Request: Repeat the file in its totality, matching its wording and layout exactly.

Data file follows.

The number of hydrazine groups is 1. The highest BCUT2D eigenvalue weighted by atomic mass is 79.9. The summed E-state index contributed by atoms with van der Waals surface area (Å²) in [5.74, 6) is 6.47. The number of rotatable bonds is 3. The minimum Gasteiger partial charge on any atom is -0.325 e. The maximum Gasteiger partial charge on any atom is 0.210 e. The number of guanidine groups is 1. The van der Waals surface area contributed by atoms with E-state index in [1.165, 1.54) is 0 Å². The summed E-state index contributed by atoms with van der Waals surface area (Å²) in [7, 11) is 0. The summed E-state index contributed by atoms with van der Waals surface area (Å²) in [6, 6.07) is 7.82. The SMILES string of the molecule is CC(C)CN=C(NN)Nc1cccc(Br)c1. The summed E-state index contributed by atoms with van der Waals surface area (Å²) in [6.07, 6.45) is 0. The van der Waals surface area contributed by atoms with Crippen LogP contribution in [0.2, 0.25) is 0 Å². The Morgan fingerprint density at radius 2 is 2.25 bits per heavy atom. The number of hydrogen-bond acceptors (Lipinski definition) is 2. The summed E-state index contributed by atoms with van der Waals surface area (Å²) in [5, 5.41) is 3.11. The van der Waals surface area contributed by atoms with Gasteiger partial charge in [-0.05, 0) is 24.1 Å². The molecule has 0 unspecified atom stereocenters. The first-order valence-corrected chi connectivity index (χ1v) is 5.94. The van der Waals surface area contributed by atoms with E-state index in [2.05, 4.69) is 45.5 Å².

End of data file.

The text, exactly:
The number of hydrazine groups is 1. The highest BCUT2D eigenvalue weighted by atomic mass is 79.9. The summed E-state index contributed by atoms with van der Waals surface area (Å²) in [5.74, 6) is 6.47. The number of rotatable bonds is 3. The minimum Gasteiger partial charge on any atom is -0.325 e. The maximum Gasteiger partial charge on any atom is 0.210 e. The number of guanidine groups is 1. The van der Waals surface area contributed by atoms with E-state index in [1.165, 1.54) is 0 Å². The summed E-state index contributed by atoms with van der Waals surface area (Å²) in [7, 11) is 0. The summed E-state index contributed by atoms with van der Waals surface area (Å²) in [6, 6.07) is 7.82. The SMILES string of the molecule is CC(C)CN=C(NN)Nc1cccc(Br)c1. The summed E-state index contributed by atoms with van der Waals surface area (Å²) in [6.07, 6.45) is 0. The van der Waals surface area contributed by atoms with Crippen LogP contribution in [0.2, 0.25) is 0 Å². The Morgan fingerprint density at radius 2 is 2.25 bits per heavy atom. The number of hydrogen-bond acceptors (Lipinski definition) is 2. The summed E-state index contributed by atoms with van der Waals surface area (Å²) in [5, 5.41) is 3.11. The van der Waals surface area contributed by atoms with Gasteiger partial charge in [-0.05, 0) is 24.1 Å². The molecule has 0 unspecified atom stereocenters. The first-order valence-corrected chi connectivity index (χ1v) is 5.94. The van der Waals surface area contributed by atoms with E-state index in [2.05, 4.69) is 45.5 Å².